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This device combines a lightweight linear accelerator mounted on a robotic manipulator and an integrated image guidance system. The image guidance system continually acquires stereoscopic kV images during treatment, tracks tumor motion, and guide the robotic manipulator to precisely and accurately align the treatment beam to the moving tumor. The system is designed for stereotactic radiosurgery (SRS) and stereotactic body radiation therapy (SBRT). The system is also used for select 3D conformal radiotherapy (3D-CRT) and intensity modulated radiation therapy (IMRT). The CyberKnife System is designed to deliver radiotherapy more accurately than standard radiotherapy devices.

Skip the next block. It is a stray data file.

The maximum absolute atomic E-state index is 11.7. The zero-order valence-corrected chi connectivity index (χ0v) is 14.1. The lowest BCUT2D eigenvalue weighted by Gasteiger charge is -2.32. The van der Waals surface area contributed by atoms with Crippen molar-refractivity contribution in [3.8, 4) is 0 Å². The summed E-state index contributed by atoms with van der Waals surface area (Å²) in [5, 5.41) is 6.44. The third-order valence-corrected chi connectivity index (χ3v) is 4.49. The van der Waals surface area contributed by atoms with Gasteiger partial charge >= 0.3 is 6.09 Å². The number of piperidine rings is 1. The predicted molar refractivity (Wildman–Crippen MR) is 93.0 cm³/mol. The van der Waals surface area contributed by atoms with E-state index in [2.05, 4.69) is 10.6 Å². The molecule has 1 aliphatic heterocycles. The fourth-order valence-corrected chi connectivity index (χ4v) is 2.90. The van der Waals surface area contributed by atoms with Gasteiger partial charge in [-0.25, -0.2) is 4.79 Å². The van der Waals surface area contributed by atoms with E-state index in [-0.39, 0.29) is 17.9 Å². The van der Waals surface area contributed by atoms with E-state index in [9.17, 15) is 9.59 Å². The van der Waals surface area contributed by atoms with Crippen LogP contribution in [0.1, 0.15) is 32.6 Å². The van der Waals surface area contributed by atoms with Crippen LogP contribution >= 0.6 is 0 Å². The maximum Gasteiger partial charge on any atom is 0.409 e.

The system was invented by John R. Adler, a Stanford University professor of neurosurgery and radiation oncology, and Peter and Russell Schonberg of Schonberg Research Corporation. The first system was installed at Stanford University in 1991 and was cleared by the FDA for clinical investigation in 1994. After years of clinical investigation the FDA cleared the system for the treatment of intracranial tumors in 1999 and for the treatment of tumors anywhere in the body in 2001. Since the original design, Accuray Incorporated released six CyberKnife System models over the years: the CyberKnife G3 System in 2005, the CyberKnife G4 System in 2007, the CyberKnife VSI System in 2009, and the CyberKnife M6 System in 2012
- Image-guided radiation therapy
- Horsley–Clarke apparatus
- Gamma knife
- Novalis radiosurgery
- Robotic surgery
- Radiosurgery/Cyberknife. Stanford School of Medicine
- Kilby, W; et al. (2010). "The CyberKnife® Robotic Radiosurgery System in 2010". TCRT. 9 (5): 433–452.
- Principles and Practice of Stereotactic Radiosurgery, Lawrence Chin, MD and William Regine, MD, Editors (2008)